Making Chicken Stock


  • You can extract fat, collagen, and tons of flavor from the leftover bones and meat of poultry.

  • Store vegetable scraps, chicken bones and parts like necks, hearts, and backs, in a container in your freezer to make a big batch of stock when you have time.

  • It’s highly recommended that you only make broth/stock from poultry that you can trust. The nutrients in a small-scale, pasture-raised, non-gmo-fed or organically-fed chicken – like the chickens from Maple Wind Farm -  are going to be much higher quality and safer. Furthermore, conventionally-raised chickens can have pesticide residue in their meat & bones from the poor quality of their die

Where to use homemade stock:

Homemade stock is great for the base of a soup, such as chicken noodle soup because of the great flavor and to highlight your hard work, but we also love to use stock for cooking grains and for adding to blended soups!

How to:

  1. Simply add vegetable cuttings (carrots, onions, herbs) and chicken bones to a large pot and cover with cold water (don’t need to add salt). Add a splash of apple cider vinegar to help dissolve the minerals in the bones.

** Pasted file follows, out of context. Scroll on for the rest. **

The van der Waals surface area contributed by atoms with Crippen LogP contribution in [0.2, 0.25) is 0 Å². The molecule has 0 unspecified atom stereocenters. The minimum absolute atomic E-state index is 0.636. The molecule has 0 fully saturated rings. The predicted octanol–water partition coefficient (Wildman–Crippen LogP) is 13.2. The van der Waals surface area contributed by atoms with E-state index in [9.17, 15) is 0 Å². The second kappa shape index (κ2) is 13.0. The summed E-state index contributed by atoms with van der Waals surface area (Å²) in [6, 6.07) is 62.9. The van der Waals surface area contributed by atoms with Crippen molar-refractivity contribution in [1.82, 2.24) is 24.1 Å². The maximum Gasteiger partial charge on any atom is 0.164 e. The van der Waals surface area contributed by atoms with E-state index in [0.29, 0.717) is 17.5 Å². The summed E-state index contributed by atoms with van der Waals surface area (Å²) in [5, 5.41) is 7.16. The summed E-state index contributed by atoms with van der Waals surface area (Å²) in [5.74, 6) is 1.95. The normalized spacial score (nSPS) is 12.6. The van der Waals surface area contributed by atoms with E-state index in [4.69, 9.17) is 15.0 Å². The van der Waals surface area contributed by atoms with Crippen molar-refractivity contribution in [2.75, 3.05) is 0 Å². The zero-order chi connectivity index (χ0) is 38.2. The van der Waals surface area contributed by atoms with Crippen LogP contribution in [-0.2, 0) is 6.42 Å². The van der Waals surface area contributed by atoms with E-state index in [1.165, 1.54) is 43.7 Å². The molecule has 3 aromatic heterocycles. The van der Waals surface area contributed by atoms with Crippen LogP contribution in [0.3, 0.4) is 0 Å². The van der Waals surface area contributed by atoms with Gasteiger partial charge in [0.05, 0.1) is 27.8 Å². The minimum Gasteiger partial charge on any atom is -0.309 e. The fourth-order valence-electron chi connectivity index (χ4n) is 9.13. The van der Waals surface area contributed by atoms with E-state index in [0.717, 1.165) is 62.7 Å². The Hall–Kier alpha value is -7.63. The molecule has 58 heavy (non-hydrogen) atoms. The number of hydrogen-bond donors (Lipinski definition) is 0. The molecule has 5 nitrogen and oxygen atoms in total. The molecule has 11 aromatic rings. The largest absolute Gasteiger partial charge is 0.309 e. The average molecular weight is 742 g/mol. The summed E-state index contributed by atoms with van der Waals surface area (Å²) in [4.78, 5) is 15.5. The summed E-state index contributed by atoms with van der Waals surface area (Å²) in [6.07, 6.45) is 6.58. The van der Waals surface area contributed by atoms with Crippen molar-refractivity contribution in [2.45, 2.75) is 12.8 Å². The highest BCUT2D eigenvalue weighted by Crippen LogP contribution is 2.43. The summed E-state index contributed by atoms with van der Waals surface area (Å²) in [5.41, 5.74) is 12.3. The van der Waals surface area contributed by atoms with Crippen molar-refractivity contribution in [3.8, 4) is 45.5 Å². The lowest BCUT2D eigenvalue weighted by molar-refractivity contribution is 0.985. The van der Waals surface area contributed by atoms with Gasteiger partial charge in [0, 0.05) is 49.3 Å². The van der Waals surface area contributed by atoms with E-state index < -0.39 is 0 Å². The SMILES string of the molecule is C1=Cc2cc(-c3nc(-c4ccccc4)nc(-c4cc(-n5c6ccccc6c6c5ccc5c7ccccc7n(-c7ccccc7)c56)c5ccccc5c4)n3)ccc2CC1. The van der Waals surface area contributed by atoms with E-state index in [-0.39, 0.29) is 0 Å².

2. Bring to a boil, then cook on low heat to simmer for 6-12 hours. This is a good weekend or evening project. You can expect better results with stovetop, but a slow cooker for the low-heat portion (after boiling) will work as well.

  3. Skim off cloudy bubbles at the top occasionally.

  4. Cool it to a temperature that’s safe to handle, then you can strain out the scraps with a mesh sieve or cheesecloth.

  5. Then, transfer to plastic bags or Tupperware to store in the fridge (for use within 6 days) or freezer. (It’s hard not to make a mess but it’s worth it!)  (Be sure to leave room for liquid to expand if you’re storing in the freezer.


Browned Butter & Reduced Cider Dressing

Reduced Apple Cider Syrup

Where to use reduced cider: